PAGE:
followed by a semi-colon (";") character.  Fact keyword names are
   case-insensitive.

   The "pathname" specifies an object in the NVFS.

   The server-PI will respond to the MFF command with a 213 reply
   containing a list of the facts that MUST detail the modified values,
   or an error response if the object does not exist, a fact could not
   be modified, or some other error has occurred.

   mff-response = "213" SP 1*( mff-fact ";") SP pathname CRLF /
                  error-response

   The order of the "mff-fact" keyword=value pairs returned in the
   response MAY be in any order.






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5.1.1 CreateTime fact

   The CreateTime fact is used to modify the creation time of the object
   specified by "pathname".

   Implementers of this fact on UNIX(TM) systems should note that the
   unix "stat" "st_ctime" field does not give creation time, and that
   unix file systems do not record creation time at all.  Unix (and
   POSIX) implementations will normally not support this fact.

5.1.2 ModifyTime fact

   The ModifyTime fact is used to modify the last modification time of
   the object specified by "pathname".

5.2 Operating System specific facts

   Facts that are specific to an operating system, or file system,
   SHOULD be specified by keywords that are prefixed by an IANA
   operating system name ( [6]).

   Implementation Note: It is envisioned that the operating system
   specific facts will be identical to those used by the MLSx command as
   detailed in [5].

5.2.1 Example Operating System specific facts

   UNIX.mode             -- Unix file modes (permissions)
   WINDOWS-NT.SIS.Author -- Windows NT,
                            Summary Information Stream, Author property


5.3 Local/Experimental "X." facts

   Implementations may define keywords for experimental, or private,
   use.  All such keywords MUST begin with the two character sequence
   "X.".  As type names are case-insensitive, "X." and "x." are
   equivalent.

5.4 Error responses

   Where the command is correctly parsed, but the pathname identifies no
   existing entity, then a 550 reply SHOULD be sent.  Where the command
   can not be correctly parsed, a 500 or 501 reply SHOULD be sent.  If
   an unknown fact is provided, a 504 reply SHOULD be sent.  Various 4xy
   replies are also possible in appropriate circumstances.





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5.5 FEAT response for MFF

   Where a server-FTP process supports MFF, as specified here, it MUST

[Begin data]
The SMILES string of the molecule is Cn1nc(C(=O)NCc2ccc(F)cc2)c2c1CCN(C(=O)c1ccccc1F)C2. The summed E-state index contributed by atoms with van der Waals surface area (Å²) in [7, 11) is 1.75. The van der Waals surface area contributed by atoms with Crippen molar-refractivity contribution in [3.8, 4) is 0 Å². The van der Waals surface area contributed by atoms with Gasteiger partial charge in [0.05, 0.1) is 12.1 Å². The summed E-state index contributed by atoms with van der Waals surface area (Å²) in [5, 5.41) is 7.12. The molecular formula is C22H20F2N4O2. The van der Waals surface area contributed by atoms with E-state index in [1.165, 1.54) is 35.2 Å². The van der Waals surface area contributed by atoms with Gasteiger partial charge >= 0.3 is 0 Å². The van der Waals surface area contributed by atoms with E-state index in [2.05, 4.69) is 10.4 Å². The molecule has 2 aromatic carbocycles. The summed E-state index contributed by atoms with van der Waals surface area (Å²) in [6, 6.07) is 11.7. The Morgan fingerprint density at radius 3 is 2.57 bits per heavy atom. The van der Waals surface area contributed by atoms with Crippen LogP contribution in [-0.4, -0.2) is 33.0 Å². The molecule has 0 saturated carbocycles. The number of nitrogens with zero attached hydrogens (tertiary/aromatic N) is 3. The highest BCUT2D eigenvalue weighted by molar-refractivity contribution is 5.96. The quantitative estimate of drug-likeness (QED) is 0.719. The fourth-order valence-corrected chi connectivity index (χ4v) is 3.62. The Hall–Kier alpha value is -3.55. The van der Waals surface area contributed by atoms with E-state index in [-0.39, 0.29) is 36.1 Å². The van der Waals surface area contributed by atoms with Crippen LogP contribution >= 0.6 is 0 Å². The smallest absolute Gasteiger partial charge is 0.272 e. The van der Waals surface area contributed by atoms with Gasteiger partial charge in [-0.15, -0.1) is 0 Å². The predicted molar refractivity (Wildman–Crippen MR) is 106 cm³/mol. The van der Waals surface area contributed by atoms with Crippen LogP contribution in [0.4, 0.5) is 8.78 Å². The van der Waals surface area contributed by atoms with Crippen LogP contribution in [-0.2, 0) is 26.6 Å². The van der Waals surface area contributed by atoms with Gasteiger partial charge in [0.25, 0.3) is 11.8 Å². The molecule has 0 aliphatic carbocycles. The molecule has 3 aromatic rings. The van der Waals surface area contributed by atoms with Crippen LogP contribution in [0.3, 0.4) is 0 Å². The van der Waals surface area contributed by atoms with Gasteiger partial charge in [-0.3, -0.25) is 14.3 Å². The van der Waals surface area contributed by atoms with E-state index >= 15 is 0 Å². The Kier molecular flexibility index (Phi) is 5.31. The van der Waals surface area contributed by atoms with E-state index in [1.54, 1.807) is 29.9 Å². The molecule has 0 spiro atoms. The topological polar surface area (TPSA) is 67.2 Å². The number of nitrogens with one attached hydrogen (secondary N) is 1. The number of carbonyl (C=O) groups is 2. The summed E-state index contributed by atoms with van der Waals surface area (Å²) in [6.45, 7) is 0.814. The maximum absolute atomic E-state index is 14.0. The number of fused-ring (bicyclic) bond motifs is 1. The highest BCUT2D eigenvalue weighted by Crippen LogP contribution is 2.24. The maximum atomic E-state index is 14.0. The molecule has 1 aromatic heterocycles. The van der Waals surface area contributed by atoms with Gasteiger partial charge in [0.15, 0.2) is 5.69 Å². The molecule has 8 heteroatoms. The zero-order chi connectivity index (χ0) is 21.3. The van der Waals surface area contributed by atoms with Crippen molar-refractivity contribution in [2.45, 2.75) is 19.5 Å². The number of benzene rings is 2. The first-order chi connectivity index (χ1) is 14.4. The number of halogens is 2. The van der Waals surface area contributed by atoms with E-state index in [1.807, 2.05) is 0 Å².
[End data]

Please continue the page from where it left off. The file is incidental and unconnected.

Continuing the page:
include in the response to the FEAT command [4], a feature line
   containing the string "MFF".  This string is not case sensitive, but
   SHOULD be transmitted in upper case.  As well as indicating MFF
   support, the MFF feature line indicates which MFF facts are available
   for modification by the server-FTP process.  Where MFF is not
   supported, the MFF line MUST NOT be included in the FEAT response.

   mff-feat = SP "MFF" SP factlist CRLF
   factlist = 1*( factname ";" )

   The initial space shown in the mff-feat response is that required by
   the FEAT command.

5.5.1 Example FEAT responses

   C> feat
   S> 211- <any descriptive text>
   S>  ...
   S>  MFF ModifyTime;
   S>  ...
   S> 211 end

   This server-FTP process indicates that it supports MFF, and only
   supports modification of the last modification time of an object in
   the NVFS.

   C> feat
   S> 211- <any descriptive text>
   S>  ...
   S>  MFF CreateTime;ModifyTime;WINDOWS-NT.SIS.Author;
   S>  ...
   S> 211 end

   This server-FTP process indicates that it supports MFF, and supports
   modification of the creation time, last modification time, and an
   operating system specific fact called "WINDOWS-NT.SIS.Author" of an
   object in the NVFS.

   The ellipses indicate place holders where other features may be
   included, and are not required.  The one space indentation of the
   feature lines is mandatory [4].

5.6 MFF Examples

   To modify the creation time of a file called "Sheila.txt" to July 17,



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   2002 21:22:30,

   C> MFF CreateTime=20020717212230; Sheila.txt
   S> 213 CreateTime=20020717212230; Sheila.txt

   To modify the permissions on a Unix-based NVFS for the file called
   "Bob.txt" to 777,

   C> MFF UNIX.perms=777; Bob.txt
   S> 213 UNIX.perms=777; Bob.txt

   To modify the permissions on a Unix-based NVFS for the file called
   "Fred.txt" to 777, and the creation time to July 18, 2002 01:28:45,

   C> MFF UNIX.perms=777;CreateTime=20020718012845; Bob.txt
   S> 213 CreateTime=20020718012845;UNIX.perms=777; Bob.txt

   If the same request was made to a server-FTP process that does not